Shelton McMurphey Johnson House is a historical wedding venue located in Eugene, Oregon. Apart from ceremonies and receptions, this classic Victorian-style house can host an array of wedding events including wedding showers, engagement parties, and rehearsal dinners. Carefully preserved for over 130 years, this venue is perfect for couples looking to celebrate the beginning of their new lives together in a place that boasts a proud American legacy.
Facilities and Capacity
For indoor celebrations, Shelton McMurphey Johnson House is suitable for smaller guest lists of 50 to 65 people, with a maximum of 40 for seated affairs. For couples choosing to take advantage of the house, as well as its outdoor property, this venue can host up to 120 guests. An on-site fully-equipped kitchen ensures that all necessary preparations can take place close to the action. The exterior of the house features classic architecture almost castle-like in style, surrounded by lush Oregon flora. Inside the house, couples will find antique lounge furniture, ornate rugs, and other various decorative elements reminiscent of its rich past. On the upper floor, guests have access to private get-ready rooms, while the main floor is wheelchair accessible.
It is the principal goal of the administrative personnel of Shelton McMurphey Johnson House to share this historical landmark with couples planning their special day. Catering services are offered for cocktail receptions, in buffet format, and include dessert selections. WiFi available on-location ensures that wedding guests stay connected. Tables and chairs are provided to fulfill any seating requirements.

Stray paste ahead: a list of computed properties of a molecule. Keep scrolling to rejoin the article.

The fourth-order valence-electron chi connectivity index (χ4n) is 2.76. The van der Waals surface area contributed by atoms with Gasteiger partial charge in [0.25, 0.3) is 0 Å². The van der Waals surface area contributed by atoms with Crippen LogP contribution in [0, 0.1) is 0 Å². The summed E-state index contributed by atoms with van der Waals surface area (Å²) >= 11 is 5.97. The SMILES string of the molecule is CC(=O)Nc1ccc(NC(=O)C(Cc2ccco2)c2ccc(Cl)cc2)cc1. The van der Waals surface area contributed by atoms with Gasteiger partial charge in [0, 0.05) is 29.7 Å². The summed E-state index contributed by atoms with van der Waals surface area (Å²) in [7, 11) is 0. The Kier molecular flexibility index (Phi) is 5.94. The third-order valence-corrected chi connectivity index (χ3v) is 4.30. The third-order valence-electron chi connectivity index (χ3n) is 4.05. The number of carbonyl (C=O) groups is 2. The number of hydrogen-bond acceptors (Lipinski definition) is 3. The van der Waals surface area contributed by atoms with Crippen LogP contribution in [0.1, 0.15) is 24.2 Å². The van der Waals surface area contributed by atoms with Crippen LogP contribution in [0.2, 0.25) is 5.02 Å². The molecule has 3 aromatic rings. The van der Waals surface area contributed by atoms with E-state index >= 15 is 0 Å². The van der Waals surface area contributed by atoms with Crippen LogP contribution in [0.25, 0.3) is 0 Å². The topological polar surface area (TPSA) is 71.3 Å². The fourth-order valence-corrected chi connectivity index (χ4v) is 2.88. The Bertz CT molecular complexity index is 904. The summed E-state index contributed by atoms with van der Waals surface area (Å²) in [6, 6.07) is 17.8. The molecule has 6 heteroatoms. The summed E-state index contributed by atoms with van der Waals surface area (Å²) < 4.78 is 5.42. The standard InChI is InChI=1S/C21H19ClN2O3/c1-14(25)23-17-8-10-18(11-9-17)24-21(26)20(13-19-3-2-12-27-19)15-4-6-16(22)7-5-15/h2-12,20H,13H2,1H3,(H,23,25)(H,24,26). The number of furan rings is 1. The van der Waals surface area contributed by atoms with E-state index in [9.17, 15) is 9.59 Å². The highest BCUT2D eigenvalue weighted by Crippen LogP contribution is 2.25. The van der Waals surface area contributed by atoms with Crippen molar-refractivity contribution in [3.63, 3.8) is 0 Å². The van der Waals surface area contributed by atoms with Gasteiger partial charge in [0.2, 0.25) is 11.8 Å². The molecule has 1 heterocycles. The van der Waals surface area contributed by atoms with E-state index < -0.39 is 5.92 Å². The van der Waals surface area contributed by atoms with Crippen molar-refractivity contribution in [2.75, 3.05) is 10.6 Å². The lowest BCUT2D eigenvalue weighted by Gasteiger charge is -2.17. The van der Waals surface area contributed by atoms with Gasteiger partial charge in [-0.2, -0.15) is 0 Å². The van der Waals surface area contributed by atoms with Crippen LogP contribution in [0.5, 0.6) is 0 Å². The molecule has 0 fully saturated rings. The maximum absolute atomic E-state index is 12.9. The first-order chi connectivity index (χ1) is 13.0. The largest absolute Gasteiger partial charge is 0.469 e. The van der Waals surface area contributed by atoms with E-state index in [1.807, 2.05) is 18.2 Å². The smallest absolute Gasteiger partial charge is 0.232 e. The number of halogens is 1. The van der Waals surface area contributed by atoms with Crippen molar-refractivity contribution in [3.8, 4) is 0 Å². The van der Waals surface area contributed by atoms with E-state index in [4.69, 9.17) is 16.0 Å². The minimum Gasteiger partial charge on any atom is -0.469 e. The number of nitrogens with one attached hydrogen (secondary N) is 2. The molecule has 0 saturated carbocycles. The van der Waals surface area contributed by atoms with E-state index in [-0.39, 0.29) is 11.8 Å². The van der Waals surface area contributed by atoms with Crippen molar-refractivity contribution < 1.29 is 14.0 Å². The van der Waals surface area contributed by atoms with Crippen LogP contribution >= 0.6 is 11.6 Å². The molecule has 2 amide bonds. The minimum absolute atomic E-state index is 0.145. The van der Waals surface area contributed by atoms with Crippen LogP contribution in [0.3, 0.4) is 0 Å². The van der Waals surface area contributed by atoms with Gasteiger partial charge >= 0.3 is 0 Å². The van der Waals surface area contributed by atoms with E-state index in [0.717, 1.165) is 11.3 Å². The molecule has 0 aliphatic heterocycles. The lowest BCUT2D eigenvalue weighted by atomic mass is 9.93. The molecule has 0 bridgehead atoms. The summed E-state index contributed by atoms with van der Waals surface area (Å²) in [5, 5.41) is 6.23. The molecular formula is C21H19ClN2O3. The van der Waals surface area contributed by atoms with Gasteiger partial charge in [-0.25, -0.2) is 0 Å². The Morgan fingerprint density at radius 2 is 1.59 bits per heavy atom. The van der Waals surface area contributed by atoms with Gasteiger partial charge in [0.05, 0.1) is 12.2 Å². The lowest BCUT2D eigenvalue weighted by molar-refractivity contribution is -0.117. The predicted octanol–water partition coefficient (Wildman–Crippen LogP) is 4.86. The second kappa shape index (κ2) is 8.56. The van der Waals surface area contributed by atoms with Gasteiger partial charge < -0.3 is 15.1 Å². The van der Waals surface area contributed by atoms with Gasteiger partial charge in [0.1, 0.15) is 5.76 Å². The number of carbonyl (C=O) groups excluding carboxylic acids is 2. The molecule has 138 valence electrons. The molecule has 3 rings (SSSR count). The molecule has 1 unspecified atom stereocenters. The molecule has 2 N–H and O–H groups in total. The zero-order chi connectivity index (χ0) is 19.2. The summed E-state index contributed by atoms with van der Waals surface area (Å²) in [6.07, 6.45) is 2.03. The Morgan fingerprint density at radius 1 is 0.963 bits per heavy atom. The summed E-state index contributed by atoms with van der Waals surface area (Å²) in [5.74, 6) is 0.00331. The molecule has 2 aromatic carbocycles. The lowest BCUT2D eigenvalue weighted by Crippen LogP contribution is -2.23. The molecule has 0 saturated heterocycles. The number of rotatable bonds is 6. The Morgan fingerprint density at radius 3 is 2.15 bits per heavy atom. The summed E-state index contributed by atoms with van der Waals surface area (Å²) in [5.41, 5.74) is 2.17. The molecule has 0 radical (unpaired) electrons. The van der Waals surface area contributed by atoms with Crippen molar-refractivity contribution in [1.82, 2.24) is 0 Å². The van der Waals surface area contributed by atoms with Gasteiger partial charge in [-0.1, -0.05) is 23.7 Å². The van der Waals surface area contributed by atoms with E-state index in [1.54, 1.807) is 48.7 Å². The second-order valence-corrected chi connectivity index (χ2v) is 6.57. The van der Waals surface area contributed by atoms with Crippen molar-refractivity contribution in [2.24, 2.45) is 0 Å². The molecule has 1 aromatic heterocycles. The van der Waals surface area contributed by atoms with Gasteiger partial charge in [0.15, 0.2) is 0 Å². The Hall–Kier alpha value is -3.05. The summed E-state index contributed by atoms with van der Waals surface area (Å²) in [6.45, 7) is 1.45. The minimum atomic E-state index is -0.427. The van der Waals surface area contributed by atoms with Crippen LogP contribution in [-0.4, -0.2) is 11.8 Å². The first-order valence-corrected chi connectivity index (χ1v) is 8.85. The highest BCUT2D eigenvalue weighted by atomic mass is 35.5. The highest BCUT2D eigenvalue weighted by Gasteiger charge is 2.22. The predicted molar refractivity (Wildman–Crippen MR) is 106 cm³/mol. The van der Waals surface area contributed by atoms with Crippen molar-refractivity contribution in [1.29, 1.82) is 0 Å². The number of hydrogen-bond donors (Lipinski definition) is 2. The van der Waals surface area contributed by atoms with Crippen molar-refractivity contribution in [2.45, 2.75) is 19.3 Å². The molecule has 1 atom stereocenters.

Also referred to as The Castle on the Hill, Shelton McMurphey Johnson House was originally built in 1887 for Adah and Thomas Winthrop Shelton. Their daughter, Alberta later married Robert McMurphey, the second namesake of the estate. Beyond acting as a family home, at one period the property was also a farm to a certain extent and housed a number of horses, cows, and chickens. After the deaths of the original family members, Eva and Curtis Johnson purchased the home and, aside from residing there, used it as a base for their psychology practices. Eva had been a close friend of the Shelton McMurphy family and after her death, the manor became transferred ownership to the city of Eugene. It now opens its doors to the general public, sharing a piece of American history and architecture with interested visitors.
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